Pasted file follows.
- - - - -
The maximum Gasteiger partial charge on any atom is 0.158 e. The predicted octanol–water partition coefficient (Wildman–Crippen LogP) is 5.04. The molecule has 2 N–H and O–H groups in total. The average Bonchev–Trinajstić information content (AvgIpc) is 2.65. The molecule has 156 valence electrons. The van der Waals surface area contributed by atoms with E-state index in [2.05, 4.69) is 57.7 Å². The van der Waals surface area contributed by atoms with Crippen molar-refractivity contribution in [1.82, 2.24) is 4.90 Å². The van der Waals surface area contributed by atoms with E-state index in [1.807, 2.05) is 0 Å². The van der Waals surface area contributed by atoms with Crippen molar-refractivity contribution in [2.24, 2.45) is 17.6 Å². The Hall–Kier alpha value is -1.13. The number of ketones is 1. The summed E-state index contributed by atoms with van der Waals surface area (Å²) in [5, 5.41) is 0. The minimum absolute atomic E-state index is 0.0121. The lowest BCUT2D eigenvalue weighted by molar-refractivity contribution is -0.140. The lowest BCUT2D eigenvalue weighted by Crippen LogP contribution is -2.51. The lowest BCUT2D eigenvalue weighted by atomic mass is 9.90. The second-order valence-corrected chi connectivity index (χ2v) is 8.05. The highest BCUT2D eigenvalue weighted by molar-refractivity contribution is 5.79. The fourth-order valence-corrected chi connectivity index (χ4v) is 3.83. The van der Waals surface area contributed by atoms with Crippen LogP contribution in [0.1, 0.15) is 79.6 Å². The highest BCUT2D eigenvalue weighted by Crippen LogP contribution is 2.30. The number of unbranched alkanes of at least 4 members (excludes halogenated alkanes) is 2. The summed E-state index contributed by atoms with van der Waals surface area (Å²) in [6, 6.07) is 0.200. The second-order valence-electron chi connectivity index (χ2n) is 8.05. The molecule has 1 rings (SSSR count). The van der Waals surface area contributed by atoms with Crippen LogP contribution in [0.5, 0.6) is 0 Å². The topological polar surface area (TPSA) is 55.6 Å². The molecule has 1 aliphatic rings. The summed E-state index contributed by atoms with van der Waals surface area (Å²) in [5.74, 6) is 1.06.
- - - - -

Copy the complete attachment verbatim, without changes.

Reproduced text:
The maximum Gasteiger partial charge on any atom is 0.158 e. The predicted octanol–water partition coefficient (Wildman–Crippen LogP) is 5.04. The molecule has 2 N–H and O–H groups in total. The average Bonchev–Trinajstić information content (AvgIpc) is 2.65. The molecule has 156 valence electrons. The van der Waals surface area contributed by atoms with E-state index in [2.05, 4.69) is 57.7 Å². The van der Waals surface area contributed by atoms with Crippen molar-refractivity contribution in [1.82, 2.24) is 4.90 Å². The van der Waals surface area contributed by atoms with E-state index in [1.807, 2.05) is 0 Å². The van der Waals surface area contributed by atoms with Crippen molar-refractivity contribution in [2.24, 2.45) is 17.6 Å². The Hall–Kier alpha value is -1.13. The number of ketones is 1. The summed E-state index contributed by atoms with van der Waals surface area (Å²) in [5, 5.41) is 0. The minimum absolute atomic E-state index is 0.0121. The lowest BCUT2D eigenvalue weighted by molar-refractivity contribution is -0.140. The lowest BCUT2D eigenvalue weighted by Crippen LogP contribution is -2.51. The lowest BCUT2D eigenvalue weighted by atomic mass is 9.90. The second-order valence-corrected chi connectivity index (χ2v) is 8.05. The highest BCUT2D eigenvalue weighted by molar-refractivity contribution is 5.79. The fourth-order valence-corrected chi connectivity index (χ4v) is 3.83. The van der Waals surface area contributed by atoms with Crippen LogP contribution in [0.1, 0.15) is 79.6 Å². The highest BCUT2D eigenvalue weighted by Crippen LogP contribution is 2.30. The number of unbranched alkanes of at least 4 members (excludes halogenated alkanes) is 2. The summed E-state index contributed by atoms with van der Waals surface area (Å²) in [6, 6.07) is 0.200. The second-order valence-electron chi connectivity index (χ2n) is 8.05. The molecule has 1 rings (SSSR count). The van der Waals surface area contributed by atoms with Crippen LogP contribution in [0.5, 0.6) is 0 Å². The topological polar surface area (TPSA) is 55.6 Å². The molecule has 1 aliphatic rings. The summed E-state index contributed by atoms with van der Waals surface area (Å²) in [5.74, 6) is 1.06.